Josh Howard says he’s just happy to be playing basketball again, even if that means suiting up for the Austin Toros in the NBA’s Development League.
Players like Howard don’t normally spend time in pro basketball’s version of the minor leagues. A 10-year NBA veteran who’s played in more than 500 games, he’s only the second former NBA All-Star to dress out in the D-League. He and his new teammates will play their home opener Sunday, when Austin faces Delaware at Cedar Park Center.
“I wanted to get out there and show people I didn’t just disappear off the face of the map,” said Howard, 33, who averaged 12 points and 2.5 rebounds as the Toros dropped two games at Santa Cruz to open the season. “I want to be able to show everyone I can still play this game at a high level.”
Within the community of NBA coaches and general managers, Howard’s ability to play the game at the highest level appears to be in question. After seven years with the Dallas Mavericks — for whom he started almost every game at small forward — Howard bounced around the NBA for three seasons.
During injury-riddled stints with the Washington Wizards, Utah Grizzlies and Minnesota Timberwolves, his scoring output dipped below double-digits for the first time since his rookie season of 2003-04. While with the Timberwolves, Howard tore the ACL in his right knee on Dec. 14, 2012, in a game against New Orleans. The mishap came a little less than two years after Howard tore the ACL in his left knee while a starter for the Wizards.
He could have retired this fall after failing to find an NBA home, but after being waived by the San Antonio Spurs in the preseason, Howard signed a contract with the Toros — for $25,000, he said — four years after he was making $10 million a season.
“You have to shake the stigma that everyone thinks you can’t play like you used to (after a knee injury),” Howard said. “Yes, I can’t bounce back right away like a 26- or 27-year-old, but the confidence has always been there, and I still know the game like the back of my hand.”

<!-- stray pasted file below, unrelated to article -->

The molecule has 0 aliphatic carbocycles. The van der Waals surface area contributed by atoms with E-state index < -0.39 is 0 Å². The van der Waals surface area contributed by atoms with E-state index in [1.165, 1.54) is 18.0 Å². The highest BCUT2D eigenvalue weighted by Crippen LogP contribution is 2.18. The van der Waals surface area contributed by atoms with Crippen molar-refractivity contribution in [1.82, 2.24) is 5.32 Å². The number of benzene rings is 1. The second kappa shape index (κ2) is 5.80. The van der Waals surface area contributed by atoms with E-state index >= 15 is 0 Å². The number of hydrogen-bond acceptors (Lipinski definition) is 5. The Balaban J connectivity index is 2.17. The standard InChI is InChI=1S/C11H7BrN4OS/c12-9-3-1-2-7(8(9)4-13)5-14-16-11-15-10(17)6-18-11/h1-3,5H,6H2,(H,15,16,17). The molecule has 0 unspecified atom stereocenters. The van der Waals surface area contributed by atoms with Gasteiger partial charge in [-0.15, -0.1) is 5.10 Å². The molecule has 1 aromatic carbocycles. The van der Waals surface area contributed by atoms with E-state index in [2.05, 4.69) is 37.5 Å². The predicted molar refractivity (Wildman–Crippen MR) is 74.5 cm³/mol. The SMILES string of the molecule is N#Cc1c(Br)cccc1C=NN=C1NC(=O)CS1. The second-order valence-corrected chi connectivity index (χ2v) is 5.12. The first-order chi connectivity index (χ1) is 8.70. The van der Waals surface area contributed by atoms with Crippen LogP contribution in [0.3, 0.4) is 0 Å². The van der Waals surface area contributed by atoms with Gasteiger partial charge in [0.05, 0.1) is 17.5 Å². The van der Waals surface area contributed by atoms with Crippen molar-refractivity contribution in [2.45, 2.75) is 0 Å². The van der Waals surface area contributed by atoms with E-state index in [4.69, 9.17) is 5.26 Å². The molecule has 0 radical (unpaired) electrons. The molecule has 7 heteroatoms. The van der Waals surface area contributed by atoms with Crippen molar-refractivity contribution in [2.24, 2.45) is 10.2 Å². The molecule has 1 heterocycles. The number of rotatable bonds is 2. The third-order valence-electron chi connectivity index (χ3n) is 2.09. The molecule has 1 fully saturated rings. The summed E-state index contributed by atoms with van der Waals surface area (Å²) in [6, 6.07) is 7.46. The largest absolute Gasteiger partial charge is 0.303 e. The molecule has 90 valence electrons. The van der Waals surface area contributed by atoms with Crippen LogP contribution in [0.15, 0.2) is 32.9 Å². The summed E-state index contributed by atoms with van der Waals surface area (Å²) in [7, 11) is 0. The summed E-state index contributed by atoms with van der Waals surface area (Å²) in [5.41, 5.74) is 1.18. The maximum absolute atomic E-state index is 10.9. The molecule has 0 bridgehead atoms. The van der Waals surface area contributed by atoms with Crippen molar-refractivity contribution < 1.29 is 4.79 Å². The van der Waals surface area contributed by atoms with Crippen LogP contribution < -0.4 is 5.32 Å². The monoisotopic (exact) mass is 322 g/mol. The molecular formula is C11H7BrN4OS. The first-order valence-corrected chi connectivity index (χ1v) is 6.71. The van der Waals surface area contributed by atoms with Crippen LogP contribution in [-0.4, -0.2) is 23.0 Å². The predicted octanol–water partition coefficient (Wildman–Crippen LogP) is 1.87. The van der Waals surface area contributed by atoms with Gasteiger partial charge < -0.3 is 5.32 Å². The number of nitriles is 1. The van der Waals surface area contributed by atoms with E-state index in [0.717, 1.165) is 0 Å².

While Howard hopes to earn a promotion to an NBA team, he’s enjoying his time with the Toros.
“I’m still having a ball out there,” Howard said. “I’m going out there and having just as much fun as I did when I was 14 and 15 playing AAU … I’m ready to finish this season with the Austin Toros if I need to. You’ve got to play the cards you’re dealt so I’m going to enjoy this ride and enjoy this team.”
Howard also has teamed with fellow NBA veteran Ronald “Flip” Murray to help the Toros’ first-year head coach, Ken McDonald, mentor some of the team’s younger players.
“He’s almost like an extra coach on the floor,” McDonald said. “He’s got a lot of energy — more than you’d expect from an NBA veteran in the D-League — but he does his part to talk to younger guys about what works and what doesn’t at the next level.”
Even as he helps his younger teammates develop, Howard can expect to play “good minutes” this season, McDonald said.
“It’s the development league, and Josh is just in a different stage of development,” McDonald said. “While other guys are growing, he’s still rehabbing his game. He doesn’t come out and expect minutes, but he’s going to help our team, and we can only have five guys on the floor.”
In the Toros’ season opener Nov. 22, Howard scored 16 points in 31 minutes against Santa Cruz, topping 30 minutes of playing time for only the second time in the past two years. In his second D-League game, two nights later, he scored eight points despite playing just 18 minutes because of foul trouble.
Toros vs. Delaware
3 p.m. Sunday, Cedar Park Center